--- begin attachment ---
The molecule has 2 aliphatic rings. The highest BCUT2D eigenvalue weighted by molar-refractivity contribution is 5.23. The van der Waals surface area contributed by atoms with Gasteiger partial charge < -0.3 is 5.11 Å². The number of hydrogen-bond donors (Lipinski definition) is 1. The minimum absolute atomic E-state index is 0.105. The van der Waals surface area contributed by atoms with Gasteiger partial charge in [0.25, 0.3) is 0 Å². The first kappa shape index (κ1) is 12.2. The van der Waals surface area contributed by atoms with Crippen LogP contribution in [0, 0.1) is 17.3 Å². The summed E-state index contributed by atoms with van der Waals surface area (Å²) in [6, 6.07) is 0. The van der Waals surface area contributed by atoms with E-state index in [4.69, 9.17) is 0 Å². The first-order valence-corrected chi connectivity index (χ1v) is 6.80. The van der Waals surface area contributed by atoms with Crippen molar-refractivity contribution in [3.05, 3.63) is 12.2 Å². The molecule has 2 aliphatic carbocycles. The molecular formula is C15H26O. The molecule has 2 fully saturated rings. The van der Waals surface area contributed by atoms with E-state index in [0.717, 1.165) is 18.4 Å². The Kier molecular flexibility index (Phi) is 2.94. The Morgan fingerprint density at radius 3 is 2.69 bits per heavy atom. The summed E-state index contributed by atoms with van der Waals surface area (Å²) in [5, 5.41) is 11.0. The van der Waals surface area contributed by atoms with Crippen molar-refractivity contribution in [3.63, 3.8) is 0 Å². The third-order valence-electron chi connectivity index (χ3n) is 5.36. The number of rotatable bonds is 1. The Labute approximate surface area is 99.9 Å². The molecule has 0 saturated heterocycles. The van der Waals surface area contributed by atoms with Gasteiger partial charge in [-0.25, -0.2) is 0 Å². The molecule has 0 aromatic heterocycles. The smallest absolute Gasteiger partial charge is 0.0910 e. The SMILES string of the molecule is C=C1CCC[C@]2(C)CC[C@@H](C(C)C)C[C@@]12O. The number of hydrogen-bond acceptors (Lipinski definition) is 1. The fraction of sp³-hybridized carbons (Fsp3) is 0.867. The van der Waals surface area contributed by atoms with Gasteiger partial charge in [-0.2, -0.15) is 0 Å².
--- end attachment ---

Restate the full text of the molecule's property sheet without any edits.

The molecule has 2 aliphatic rings. The highest BCUT2D eigenvalue weighted by molar-refractivity contribution is 5.23. The van der Waals surface area contributed by atoms with Gasteiger partial charge < -0.3 is 5.11 Å². The number of hydrogen-bond donors (Lipinski definition) is 1. The minimum absolute atomic E-state index is 0.105. The van der Waals surface area contributed by atoms with Gasteiger partial charge in [0.25, 0.3) is 0 Å². The first kappa shape index (κ1) is 12.2. The van der Waals surface area contributed by atoms with Crippen LogP contribution in [0, 0.1) is 17.3 Å². The summed E-state index contributed by atoms with van der Waals surface area (Å²) in [6, 6.07) is 0. The van der Waals surface area contributed by atoms with E-state index in [4.69, 9.17) is 0 Å². The first-order valence-corrected chi connectivity index (χ1v) is 6.80. The van der Waals surface area contributed by atoms with Crippen molar-refractivity contribution in [3.05, 3.63) is 12.2 Å². The molecule has 2 aliphatic carbocycles. The molecular formula is C15H26O. The molecule has 2 fully saturated rings. The van der Waals surface area contributed by atoms with E-state index in [0.717, 1.165) is 18.4 Å². The Kier molecular flexibility index (Phi) is 2.94. The Morgan fingerprint density at radius 3 is 2.69 bits per heavy atom. The summed E-state index contributed by atoms with van der Waals surface area (Å²) in [5, 5.41) is 11.0. The van der Waals surface area contributed by atoms with Crippen molar-refractivity contribution in [3.63, 3.8) is 0 Å². The third-order valence-electron chi connectivity index (χ3n) is 5.36. The number of rotatable bonds is 1. The Labute approximate surface area is 99.9 Å². The molecule has 0 saturated heterocycles. The van der Waals surface area contributed by atoms with Gasteiger partial charge in [-0.25, -0.2) is 0 Å². The molecule has 0 aromatic heterocycles. The smallest absolute Gasteiger partial charge is 0.0910 e. The SMILES string of the molecule is C=C1CCC[C@]2(C)CC[C@@H](C(C)C)C[C@@]12O. The number of hydrogen-bond acceptors (Lipinski definition) is 1. The fraction of sp³-hybridized carbons (Fsp3) is 0.867. The van der Waals surface area contributed by atoms with Gasteiger partial charge in [-0.2, -0.15) is 0 Å².